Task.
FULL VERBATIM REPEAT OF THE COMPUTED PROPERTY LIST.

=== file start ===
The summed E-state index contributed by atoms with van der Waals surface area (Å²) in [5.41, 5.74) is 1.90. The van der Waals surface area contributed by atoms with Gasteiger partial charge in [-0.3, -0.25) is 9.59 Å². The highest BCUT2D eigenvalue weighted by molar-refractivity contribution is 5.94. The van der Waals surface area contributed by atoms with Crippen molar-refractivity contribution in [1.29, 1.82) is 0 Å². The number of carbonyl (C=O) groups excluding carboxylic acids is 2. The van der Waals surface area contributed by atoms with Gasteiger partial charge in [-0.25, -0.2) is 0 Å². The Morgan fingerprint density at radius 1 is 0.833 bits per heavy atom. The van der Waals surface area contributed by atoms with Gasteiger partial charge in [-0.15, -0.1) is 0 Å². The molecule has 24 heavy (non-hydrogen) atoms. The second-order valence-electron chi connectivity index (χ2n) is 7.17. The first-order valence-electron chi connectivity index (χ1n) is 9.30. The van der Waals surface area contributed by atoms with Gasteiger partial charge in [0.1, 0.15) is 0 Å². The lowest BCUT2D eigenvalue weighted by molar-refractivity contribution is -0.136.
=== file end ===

The summed E-state index contributed by atoms with van der Waals surface area (Å²) in [5.41, 5.74) is 1.90. The van der Waals surface area contributed by atoms with Gasteiger partial charge in [-0.3, -0.25) is 9.59 Å². The highest BCUT2D eigenvalue weighted by molar-refractivity contribution is 5.94. The van der Waals surface area contributed by atoms with Crippen molar-refractivity contribution in [1.29, 1.82) is 0 Å². The number of carbonyl (C=O) groups excluding carboxylic acids is 2. The van der Waals surface area contributed by atoms with Gasteiger partial charge in [-0.25, -0.2) is 0 Å². The Morgan fingerprint density at radius 1 is 0.833 bits per heavy atom. The van der Waals surface area contributed by atoms with Gasteiger partial charge in [-0.15, -0.1) is 0 Å². The molecule has 24 heavy (non-hydrogen) atoms. The second-order valence-electron chi connectivity index (χ2n) is 7.17. The first-order valence-electron chi connectivity index (χ1n) is 9.30. The van der Waals surface area contributed by atoms with Gasteiger partial charge in [0.1, 0.15) is 0 Å². The lowest BCUT2D eigenvalue weighted by molar-refractivity contribution is -0.136.